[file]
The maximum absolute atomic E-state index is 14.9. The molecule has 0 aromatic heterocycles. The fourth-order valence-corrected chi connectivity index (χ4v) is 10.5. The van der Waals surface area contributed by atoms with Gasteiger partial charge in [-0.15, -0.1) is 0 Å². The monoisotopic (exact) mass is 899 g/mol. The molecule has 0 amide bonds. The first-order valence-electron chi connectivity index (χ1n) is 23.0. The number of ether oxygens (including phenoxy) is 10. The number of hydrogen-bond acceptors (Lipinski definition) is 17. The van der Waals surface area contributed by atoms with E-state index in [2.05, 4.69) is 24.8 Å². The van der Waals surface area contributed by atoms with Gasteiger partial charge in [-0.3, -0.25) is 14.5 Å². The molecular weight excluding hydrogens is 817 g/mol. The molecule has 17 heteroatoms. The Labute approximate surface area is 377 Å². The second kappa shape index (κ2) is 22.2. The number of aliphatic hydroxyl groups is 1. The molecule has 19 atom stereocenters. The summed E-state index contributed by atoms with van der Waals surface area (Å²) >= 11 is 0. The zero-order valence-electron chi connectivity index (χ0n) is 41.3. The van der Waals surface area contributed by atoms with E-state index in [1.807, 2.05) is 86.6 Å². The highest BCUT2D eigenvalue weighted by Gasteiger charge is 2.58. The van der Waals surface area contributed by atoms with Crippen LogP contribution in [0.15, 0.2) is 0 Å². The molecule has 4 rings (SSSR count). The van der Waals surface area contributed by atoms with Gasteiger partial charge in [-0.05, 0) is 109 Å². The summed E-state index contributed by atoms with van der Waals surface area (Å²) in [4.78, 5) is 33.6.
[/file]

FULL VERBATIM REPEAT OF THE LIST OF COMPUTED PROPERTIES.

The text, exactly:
The maximum absolute atomic E-state index is 14.9. The molecule has 0 aromatic heterocycles. The fourth-order valence-corrected chi connectivity index (χ4v) is 10.5. The van der Waals surface area contributed by atoms with Gasteiger partial charge in [-0.15, -0.1) is 0 Å². The monoisotopic (exact) mass is 899 g/mol. The molecule has 0 amide bonds. The first-order valence-electron chi connectivity index (χ1n) is 23.0. The number of ether oxygens (including phenoxy) is 10. The number of hydrogen-bond acceptors (Lipinski definition) is 17. The van der Waals surface area contributed by atoms with E-state index in [2.05, 4.69) is 24.8 Å². The van der Waals surface area contributed by atoms with Gasteiger partial charge in [-0.3, -0.25) is 14.5 Å². The molecular weight excluding hydrogens is 817 g/mol. The molecule has 17 heteroatoms. The Labute approximate surface area is 377 Å². The second kappa shape index (κ2) is 22.2. The number of aliphatic hydroxyl groups is 1. The molecule has 19 atom stereocenters. The summed E-state index contributed by atoms with van der Waals surface area (Å²) >= 11 is 0. The zero-order valence-electron chi connectivity index (χ0n) is 41.3. The van der Waals surface area contributed by atoms with E-state index in [1.807, 2.05) is 86.6 Å². The highest BCUT2D eigenvalue weighted by Gasteiger charge is 2.58. The van der Waals surface area contributed by atoms with Crippen LogP contribution in [0.15, 0.2) is 0 Å². The molecule has 4 rings (SSSR count). The van der Waals surface area contributed by atoms with Gasteiger partial charge in [-0.05, 0) is 109 Å². The summed E-state index contributed by atoms with van der Waals surface area (Å²) in [4.78, 5) is 33.6.